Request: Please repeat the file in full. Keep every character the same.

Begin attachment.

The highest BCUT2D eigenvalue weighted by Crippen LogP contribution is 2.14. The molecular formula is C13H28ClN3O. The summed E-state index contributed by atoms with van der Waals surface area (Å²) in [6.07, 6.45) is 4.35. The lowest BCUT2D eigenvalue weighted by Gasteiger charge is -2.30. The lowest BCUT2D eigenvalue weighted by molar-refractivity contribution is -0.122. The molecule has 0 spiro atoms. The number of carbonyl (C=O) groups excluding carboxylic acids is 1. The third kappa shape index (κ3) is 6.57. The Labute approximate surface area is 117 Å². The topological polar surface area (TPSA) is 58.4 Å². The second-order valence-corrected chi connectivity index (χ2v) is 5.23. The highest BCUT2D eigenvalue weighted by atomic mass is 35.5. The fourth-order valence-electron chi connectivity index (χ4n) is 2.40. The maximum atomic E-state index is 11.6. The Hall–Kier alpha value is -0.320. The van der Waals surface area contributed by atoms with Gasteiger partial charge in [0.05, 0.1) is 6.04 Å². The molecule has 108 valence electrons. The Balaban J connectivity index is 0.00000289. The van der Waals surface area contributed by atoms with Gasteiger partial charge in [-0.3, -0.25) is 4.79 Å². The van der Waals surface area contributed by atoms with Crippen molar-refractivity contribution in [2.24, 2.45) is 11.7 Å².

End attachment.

The highest BCUT2D eigenvalue weighted by Crippen LogP contribution is 2.14. The molecular formula is C13H28ClN3O. The summed E-state index contributed by atoms with van der Waals surface area (Å²) in [6.07, 6.45) is 4.35. The lowest BCUT2D eigenvalue weighted by Gasteiger charge is -2.30. The lowest BCUT2D eigenvalue weighted by molar-refractivity contribution is -0.122. The molecule has 0 spiro atoms. The number of carbonyl (C=O) groups excluding carboxylic acids is 1. The third kappa shape index (κ3) is 6.57. The Labute approximate surface area is 117 Å². The topological polar surface area (TPSA) is 58.4 Å². The second-order valence-corrected chi connectivity index (χ2v) is 5.23. The highest BCUT2D eigenvalue weighted by atomic mass is 35.5. The fourth-order valence-electron chi connectivity index (χ4n) is 2.40. The maximum atomic E-state index is 11.6. The Hall–Kier alpha value is -0.320. The van der Waals surface area contributed by atoms with Gasteiger partial charge in [0.05, 0.1) is 6.04 Å². The molecule has 108 valence electrons. The Balaban J connectivity index is 0.00000289. The van der Waals surface area contributed by atoms with Gasteiger partial charge in [-0.3, -0.25) is 4.79 Å². The van der Waals surface area contributed by atoms with Crippen molar-refractivity contribution in [2.24, 2.45) is 11.7 Å².